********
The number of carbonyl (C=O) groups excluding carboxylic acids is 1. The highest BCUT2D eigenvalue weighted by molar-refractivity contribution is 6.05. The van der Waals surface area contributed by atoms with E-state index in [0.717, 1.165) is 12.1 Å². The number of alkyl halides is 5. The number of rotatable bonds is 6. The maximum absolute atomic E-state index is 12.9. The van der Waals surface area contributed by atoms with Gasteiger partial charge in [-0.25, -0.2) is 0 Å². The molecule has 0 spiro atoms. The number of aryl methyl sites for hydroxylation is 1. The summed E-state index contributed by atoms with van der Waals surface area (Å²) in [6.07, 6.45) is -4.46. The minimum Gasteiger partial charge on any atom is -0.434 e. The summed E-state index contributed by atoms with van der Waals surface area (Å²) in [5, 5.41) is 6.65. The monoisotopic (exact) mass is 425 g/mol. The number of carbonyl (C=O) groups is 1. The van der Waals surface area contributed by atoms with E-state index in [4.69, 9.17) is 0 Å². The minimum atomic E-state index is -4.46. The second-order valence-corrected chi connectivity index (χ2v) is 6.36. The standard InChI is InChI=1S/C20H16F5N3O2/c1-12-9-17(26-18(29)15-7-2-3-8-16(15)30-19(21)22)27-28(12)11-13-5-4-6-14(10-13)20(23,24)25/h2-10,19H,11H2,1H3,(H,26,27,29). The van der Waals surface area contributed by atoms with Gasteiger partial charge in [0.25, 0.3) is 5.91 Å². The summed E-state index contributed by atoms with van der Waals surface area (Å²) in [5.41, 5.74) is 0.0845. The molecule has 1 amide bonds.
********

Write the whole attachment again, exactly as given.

The number of carbonyl (C=O) groups excluding carboxylic acids is 1. The highest BCUT2D eigenvalue weighted by molar-refractivity contribution is 6.05. The van der Waals surface area contributed by atoms with E-state index in [0.717, 1.165) is 12.1 Å². The number of alkyl halides is 5. The number of rotatable bonds is 6. The maximum absolute atomic E-state index is 12.9. The van der Waals surface area contributed by atoms with Gasteiger partial charge in [-0.25, -0.2) is 0 Å². The molecule has 0 spiro atoms. The number of aryl methyl sites for hydroxylation is 1. The summed E-state index contributed by atoms with van der Waals surface area (Å²) in [6.07, 6.45) is -4.46. The minimum Gasteiger partial charge on any atom is -0.434 e. The summed E-state index contributed by atoms with van der Waals surface area (Å²) in [5, 5.41) is 6.65. The monoisotopic (exact) mass is 425 g/mol. The number of carbonyl (C=O) groups is 1. The van der Waals surface area contributed by atoms with E-state index in [4.69, 9.17) is 0 Å². The minimum atomic E-state index is -4.46. The second-order valence-corrected chi connectivity index (χ2v) is 6.36. The standard InChI is InChI=1S/C20H16F5N3O2/c1-12-9-17(26-18(29)15-7-2-3-8-16(15)30-19(21)22)27-28(12)11-13-5-4-6-14(10-13)20(23,24)25/h2-10,19H,11H2,1H3,(H,26,27,29). The van der Waals surface area contributed by atoms with Gasteiger partial charge in [0.25, 0.3) is 5.91 Å². The summed E-state index contributed by atoms with van der Waals surface area (Å²) in [5.41, 5.74) is 0.0845. The molecule has 1 amide bonds.